The Final Straw that was FCPX

There has been a lot of collective wondering going on lately. People keep asking me and many others why we are so upset by the release of Final Cut Pro X. Why is it a bad thing? Both apps can still be installed ... right? The price is more affordable ... right? The needed updates will come eventually ... right?

The release of Final Cut Pro X was the defining moment for many. In my line of work, I get to interface with a lot of video editors and other video professionals. I have spoken at numerous user groups and conferences. As a forum leader and podcaster for Creative COW, I have been hearing complaints for years. I also get to sit in edit suites with clients. The waiting for transcode on import as well as the 32-bit nature of Final Cut Pro 7 has caused a lot of impatient waiting in edit suites around the globe.

Final Cut Pro X was supposed to fix this. At least that was the belief most held. It would be “awesome” we were told. I guess that can mean different things.

People are not breaking up with Apple because of what Final Cut Pro X is. They are ending their relationship because their fears have been confirmed. I present to you a summary of the issues that have people freaked out. Please pass this list on to anyone who asks you what the big deal is. These are my 10 reasons that people are switching.

These are just opinions. Opinions formed by my interactions with many and my professional experiences and connections.

The Long Wait

The release of Final Cut Studio 3 was seen by many as a stopgap. DVD Studio Pro removed its HDDVD features. Color saw a .5 bump up. Other apps saw improvement but nothing “killer.” The biggest feature seemed to be the Share menu (which added several export capabilities and speed). And we got more flavors of ProRes (nice, but nothing that impressed my clients). In terms of life, it was an appetizer to hold us over to the main meal.

Here is the summary of events according to Wikipedia (

NAB 2007 – Final Cut Studio 2 [14]: Final Cut Pro 6, DVD Studio Pro 4, Motion 3, LiveType 2, Soundtrack Pro 2, Color, Compressor 3

July 2009 – Final Cut Studio (2009) [15]: Final Cut Pro 7, DVD Studio Pro 4, Motion 4, Soundtrack Pro 3, Color 1.5, Compressor 3.5

The pent up demand from 2007 made this feel like a four year wait form many. A wait filled with little communication about the vision or future. In tough economies, people want leadership that is visible and clear. They want to be able to talk to the companies that work with at industry events and trade shows, not just their local shopping mall.

The Warning Signs

There were lots of warning signs that had people concerned about the future of Final Cut Studio. For example:

  • iPhoto got several key features like Faces and Places well before its professional sibling Aperture.
  • Aperture saw its priced slashed several times and its sales soar on the App Store. I think this proved to Apple that make applications approachable and affordable could make them more profitable.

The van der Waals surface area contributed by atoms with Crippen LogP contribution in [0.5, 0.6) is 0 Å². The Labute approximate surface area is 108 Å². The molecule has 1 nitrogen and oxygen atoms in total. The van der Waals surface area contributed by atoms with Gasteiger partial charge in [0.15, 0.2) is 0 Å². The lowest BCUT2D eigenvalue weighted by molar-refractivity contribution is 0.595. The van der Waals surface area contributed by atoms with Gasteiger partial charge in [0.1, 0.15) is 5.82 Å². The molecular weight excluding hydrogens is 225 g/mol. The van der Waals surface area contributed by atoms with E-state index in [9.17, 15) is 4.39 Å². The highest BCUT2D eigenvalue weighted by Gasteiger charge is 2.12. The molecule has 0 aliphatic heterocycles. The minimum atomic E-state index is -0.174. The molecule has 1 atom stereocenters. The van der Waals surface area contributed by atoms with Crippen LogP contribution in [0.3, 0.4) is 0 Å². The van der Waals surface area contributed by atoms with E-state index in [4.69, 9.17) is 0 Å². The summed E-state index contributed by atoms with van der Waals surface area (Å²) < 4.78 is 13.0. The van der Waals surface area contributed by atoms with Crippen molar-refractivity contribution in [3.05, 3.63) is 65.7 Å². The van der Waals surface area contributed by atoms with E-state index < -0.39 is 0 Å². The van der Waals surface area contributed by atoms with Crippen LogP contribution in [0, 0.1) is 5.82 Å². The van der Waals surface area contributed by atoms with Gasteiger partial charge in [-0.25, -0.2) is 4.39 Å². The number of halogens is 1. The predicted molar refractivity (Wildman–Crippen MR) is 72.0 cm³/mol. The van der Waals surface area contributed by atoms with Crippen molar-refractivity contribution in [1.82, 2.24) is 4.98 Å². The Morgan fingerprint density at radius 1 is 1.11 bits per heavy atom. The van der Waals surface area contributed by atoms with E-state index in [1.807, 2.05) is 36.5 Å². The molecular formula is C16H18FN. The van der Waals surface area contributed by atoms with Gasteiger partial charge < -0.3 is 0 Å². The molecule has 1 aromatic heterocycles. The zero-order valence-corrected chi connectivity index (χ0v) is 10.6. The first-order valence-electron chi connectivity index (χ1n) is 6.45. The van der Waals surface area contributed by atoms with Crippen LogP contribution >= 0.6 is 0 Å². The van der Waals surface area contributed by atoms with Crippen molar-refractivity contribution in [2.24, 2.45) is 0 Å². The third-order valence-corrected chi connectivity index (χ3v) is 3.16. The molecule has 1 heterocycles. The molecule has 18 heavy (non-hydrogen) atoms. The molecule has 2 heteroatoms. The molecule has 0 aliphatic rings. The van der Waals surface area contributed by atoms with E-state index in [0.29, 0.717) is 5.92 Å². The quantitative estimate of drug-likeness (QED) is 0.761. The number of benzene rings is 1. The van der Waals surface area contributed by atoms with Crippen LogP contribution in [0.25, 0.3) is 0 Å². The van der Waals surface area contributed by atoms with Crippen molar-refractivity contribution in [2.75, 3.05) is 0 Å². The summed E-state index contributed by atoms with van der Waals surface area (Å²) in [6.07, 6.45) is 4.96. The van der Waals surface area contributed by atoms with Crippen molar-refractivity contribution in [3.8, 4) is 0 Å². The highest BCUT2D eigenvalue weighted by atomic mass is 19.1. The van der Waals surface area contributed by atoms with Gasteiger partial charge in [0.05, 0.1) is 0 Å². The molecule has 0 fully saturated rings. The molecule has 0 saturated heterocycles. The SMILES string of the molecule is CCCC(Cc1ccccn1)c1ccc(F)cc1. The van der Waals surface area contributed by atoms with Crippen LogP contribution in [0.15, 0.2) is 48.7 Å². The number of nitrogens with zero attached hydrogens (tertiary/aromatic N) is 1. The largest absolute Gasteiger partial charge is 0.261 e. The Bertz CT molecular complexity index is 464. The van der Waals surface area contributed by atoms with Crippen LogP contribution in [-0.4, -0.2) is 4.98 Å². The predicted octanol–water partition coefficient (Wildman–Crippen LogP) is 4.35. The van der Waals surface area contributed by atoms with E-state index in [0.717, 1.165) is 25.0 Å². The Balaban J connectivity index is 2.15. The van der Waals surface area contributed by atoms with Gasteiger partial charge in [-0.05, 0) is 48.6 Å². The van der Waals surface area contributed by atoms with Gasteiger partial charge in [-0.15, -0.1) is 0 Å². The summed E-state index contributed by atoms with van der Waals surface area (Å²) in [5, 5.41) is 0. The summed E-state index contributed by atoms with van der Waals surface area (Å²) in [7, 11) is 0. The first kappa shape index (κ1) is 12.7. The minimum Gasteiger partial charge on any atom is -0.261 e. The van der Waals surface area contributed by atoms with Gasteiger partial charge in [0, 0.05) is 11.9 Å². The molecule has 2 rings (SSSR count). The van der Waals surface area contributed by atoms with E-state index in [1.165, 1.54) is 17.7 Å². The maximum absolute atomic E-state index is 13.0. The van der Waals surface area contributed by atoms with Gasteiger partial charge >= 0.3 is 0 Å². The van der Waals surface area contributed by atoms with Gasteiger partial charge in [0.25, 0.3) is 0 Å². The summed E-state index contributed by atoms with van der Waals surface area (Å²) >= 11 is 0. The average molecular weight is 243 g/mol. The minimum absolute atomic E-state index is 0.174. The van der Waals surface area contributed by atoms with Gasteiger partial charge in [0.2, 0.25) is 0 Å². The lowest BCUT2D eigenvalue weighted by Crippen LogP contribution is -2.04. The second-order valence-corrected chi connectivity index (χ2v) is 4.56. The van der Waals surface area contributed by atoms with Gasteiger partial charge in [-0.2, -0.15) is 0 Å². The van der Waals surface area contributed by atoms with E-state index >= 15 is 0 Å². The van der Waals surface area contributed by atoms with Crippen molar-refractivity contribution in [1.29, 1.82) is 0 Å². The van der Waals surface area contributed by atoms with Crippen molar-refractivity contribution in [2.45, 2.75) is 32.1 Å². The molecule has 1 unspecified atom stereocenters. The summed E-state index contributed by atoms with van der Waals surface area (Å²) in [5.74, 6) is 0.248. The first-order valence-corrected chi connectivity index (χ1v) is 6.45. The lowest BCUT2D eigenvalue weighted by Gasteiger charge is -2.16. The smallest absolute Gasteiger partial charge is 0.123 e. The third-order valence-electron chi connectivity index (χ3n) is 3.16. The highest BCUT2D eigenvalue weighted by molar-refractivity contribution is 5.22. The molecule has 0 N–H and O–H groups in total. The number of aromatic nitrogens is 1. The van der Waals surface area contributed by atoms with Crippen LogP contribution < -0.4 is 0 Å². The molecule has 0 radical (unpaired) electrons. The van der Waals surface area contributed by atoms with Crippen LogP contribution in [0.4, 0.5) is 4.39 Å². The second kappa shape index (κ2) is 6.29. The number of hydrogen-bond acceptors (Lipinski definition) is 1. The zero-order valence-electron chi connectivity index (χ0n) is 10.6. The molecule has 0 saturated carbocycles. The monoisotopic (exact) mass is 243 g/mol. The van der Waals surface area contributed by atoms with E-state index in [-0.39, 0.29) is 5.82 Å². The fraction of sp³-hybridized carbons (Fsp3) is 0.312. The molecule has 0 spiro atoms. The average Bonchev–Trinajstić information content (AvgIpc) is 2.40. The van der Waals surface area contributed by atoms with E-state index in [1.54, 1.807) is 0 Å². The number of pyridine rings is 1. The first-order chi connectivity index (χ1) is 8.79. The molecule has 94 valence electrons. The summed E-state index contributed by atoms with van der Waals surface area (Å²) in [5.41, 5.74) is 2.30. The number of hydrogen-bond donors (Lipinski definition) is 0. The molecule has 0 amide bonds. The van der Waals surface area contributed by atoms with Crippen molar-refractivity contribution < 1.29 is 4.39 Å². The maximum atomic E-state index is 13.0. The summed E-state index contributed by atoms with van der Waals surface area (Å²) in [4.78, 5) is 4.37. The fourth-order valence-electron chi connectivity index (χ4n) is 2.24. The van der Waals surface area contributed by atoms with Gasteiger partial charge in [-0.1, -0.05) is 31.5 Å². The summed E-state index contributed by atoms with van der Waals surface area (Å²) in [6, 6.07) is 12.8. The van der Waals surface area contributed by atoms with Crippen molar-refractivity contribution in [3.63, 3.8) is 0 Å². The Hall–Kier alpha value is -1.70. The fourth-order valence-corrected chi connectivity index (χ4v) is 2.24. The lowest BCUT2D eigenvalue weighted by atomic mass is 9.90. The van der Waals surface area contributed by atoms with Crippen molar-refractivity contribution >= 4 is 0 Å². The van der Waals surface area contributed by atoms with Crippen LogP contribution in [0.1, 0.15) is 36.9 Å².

• The App Store model also doesn’t offer upgrade pricing. Currently, a person must pay nearly $400 to get three applications. In the past, they paid $500 for seven applications as an upgrade (in fact it was only $299 for FCS3).
  • This article here ( does a great overview of the demise of Apple’s pro products like Shake, Cinema Tools, Logic, and more.

This of course takes us to the current release. People are nervous when updates to applications like Color, Soundtrack Pro, and Cinema Tools are gone. Broadcasters and large facilities which spent significant resources investing in Final Cut Server are also less than pleased. People aren’t sure what to think when such large holes are left open and no one is talking from the company.

The Market Evolves

There have been a lot of questions about how people could be jumping ship so quickly. How can you go back to Avid? Why are you switching to Premiere Pro? People did not make these decisions overnight.

I myself stopped by both the Adobe and the Avid booths at this year’s NAB. Both companies have also been actively supporting user groups (even groups that use to be exclusively Final Cut Pro). Professionals have been looking over the fence since the release of Final Cut Studio 3.

They want the following features:

  • Native Editing – True ability to import media without having to transcode first. We got that in FCPX sort of... it just keeps transcoding in the background.
  • 64-bit Support – We buy expensive computers, please see those processors and RAM so we can make our deadlines.
  • GPU Acceleration – This too is implemented in FCPX. Unfortunately the hardware requirements were released after FCPX and after many found out that their systems would not be supported by the new application.
  • Support for Third Party Hardware – Final Cut Pro boomed thanks to great manufacturers like AJA, Blackmagic Designs, Matrox, and others. The ability to use a wide range of hardware (as well as storage choices) was the key selling point to many customers. Products like Avid were a closed technology for many years (but even they have changed). Apple says they are open, but shipped a product which for the most part ignores or cripples third party hardware. Folks aren’t mad about the $299, its what that $299 does to the monitor, deck, and capture card (estimated price $10,000–$50,000). I have also heard from film editors and colorist who are baffled why they control surfaces for color grading and audio mixing don’t work.

Open Standards

In a given week, I will use most of these formats: XML, layered Photoshop files, AAF, OMF. I will also capture and output to tape (far more often than I like to).

With Final Cut Pro 7, Avid and Premiere Pro, I can exchange projects. I can go to ProTools, Audition, or Soundtrack Pro for an audio mix. I can send to Apple Color or DaVinci Resolve for color grading. I can export via XML and easily exchange footage with After Effects for compositing or motion graphics.